Chest tube management


Published on

Published in: Health & Medicine, Business
  • Be the first to comment

  • Be the first to like this

No Downloads
Total views
On SlideShare
From Embeds
Number of Embeds
Embeds 0
No embeds

No notes for slide

Chest tube management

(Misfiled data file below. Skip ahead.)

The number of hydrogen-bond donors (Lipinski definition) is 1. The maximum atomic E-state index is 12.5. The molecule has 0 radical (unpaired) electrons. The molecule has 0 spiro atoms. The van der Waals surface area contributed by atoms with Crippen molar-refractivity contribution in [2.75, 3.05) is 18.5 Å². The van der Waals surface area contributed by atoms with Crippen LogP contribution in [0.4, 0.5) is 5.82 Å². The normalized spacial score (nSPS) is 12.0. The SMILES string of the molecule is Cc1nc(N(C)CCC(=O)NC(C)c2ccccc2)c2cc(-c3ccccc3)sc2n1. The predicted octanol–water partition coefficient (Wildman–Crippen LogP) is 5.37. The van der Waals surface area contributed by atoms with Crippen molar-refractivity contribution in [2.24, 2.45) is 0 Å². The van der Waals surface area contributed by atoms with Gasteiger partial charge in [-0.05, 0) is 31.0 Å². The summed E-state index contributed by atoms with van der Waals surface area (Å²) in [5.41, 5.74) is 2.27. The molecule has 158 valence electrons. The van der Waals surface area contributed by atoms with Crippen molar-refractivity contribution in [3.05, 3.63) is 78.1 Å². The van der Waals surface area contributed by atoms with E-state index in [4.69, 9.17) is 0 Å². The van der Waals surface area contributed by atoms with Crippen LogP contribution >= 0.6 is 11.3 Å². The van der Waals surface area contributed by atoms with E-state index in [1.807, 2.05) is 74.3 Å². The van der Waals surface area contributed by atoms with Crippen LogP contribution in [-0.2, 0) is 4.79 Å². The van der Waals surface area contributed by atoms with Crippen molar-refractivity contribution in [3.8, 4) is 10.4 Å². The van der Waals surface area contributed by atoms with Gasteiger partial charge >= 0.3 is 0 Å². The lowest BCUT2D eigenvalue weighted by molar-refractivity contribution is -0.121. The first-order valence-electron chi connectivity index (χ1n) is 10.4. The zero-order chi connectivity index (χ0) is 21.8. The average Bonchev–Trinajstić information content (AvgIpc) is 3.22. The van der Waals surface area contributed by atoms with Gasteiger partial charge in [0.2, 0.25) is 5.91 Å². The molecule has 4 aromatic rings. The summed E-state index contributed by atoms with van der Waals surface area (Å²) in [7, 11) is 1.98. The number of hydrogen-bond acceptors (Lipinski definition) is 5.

1. 1. DISCLAIMER: These guidelines were prepared by the Department of Surgical Education, Orlando Regional Medical Center. They are intended to serve as a general statement regarding appropriate patient care practices based upon the available medical literature and clinical expertise at the time of development. They should not be considered to be accepted protocol or policy, nor are intended to replace clinical judgment or dictate care of individual patients. EVIDENCE DEFINITIONS • Class I: Prospective randomized controlled trial. • Class II: Prospective clinical study or retrospective analysis of reliable data. Includes observational, cohort, prevalence, or case control studies. • Class III: Retrospective study. Includes database or registry reviews, large series of case reports, expert opinion. • Technology assessment: A technology study which does not lend itself to classification in the above-mentioned format. Devices are evaluated in terms of their accuracy, reliability, therapeutic potential, or cost effectiveness. LEVEL OF RECOMMENDATION DEFINITIONS • Level 1: Convincingly justifiable based on available scientific information alone. Usually based on Class I data or strong Class II evidence if randomized testing is inappropriate. Conversely, low quality or contradictory Class I data may be insufficient to support a Level I recommendation. • Level 2: Reasonably justifiable based on available scientific evidence and strongly supported by expert opinion. Usually supported by Class II data or a preponderance of Class III evidence. • Level 3: Supported by available data, but scientific evidence is lacking. Generally supported by Class III data. Useful for educational purposes and in guiding future clinical research. 1 Approved 05/16/2005 Revised 10/24/2009 CHEST TUBE MANAGEMENT SUMMARY Tube thoracostomy, or chest tube (CT) placement, is often indicated for the treatment of pneumothorax, hemothorax, or pleural effusion following traumatic injury or thoracic surgery. Subsequent management of the CT must be individualized to the patient, taking into consideration the reason for CT placement, whether or not the patient has had pulmonary resection, and whether the patient is mechanically ventilated. Premature CT removal, as well as unnecessary delays in CT removal, leads to increased hospital stays and costs. INTRODUCTION Tube thoracostomy, or chest tube (CT) placement, is often indicated for the treatment of pneumothorax (PTX) and/or hemothorax (HTX). Although there is generally agreement among surgeons on the indications and technique for CT insertion, there is little consensus on the subsequent management of these tubes once placed. Management practices are often based on institution and physician-specific training and preferences developed from anecdotal experience. The ideal CT management algorithm has yet to be determined. Specifically, wide variation in management practices exists in regards to the timing RECOMMENDATIONS • Level 1 CT drainage should be ≤ 2ml/kg/day or ≤ 200 ml/day (whichever is less) before removal. • Level 2 CTs can be removed equally safely at end-inspiration or end-expiration. CTs may be safely removed on suction. A brief trial of waterseal prior to CT removal may allow occult air leaks to become clinically apparent and reduce the need for CT reinsertion due to recurrent pneumothorax. Such trials, however, will generally increase hospital length of stay and the number of chest radiographs (CXRs) obtained. After pulmonary resection, small air leaks will resolve significantly more quickly if the CT is placed to water seal • Level 3 In non-mechanically ventilated patients, a routine CXR following removal of a CT is generally not indicated. The decision to obtain a CXR should be based on the individual clinical situation and the patient’s signs and symptoms. In mechanically ventilated patients, a CXR obtained between one and three hours after removal of a CT is sufficient to identify a recurrent pneumothorax. A daily CXR is not indicated to monitor CTs in the intensive care unit. Routine monitoring and patient care will identify the need for CXR based on clinical necessity.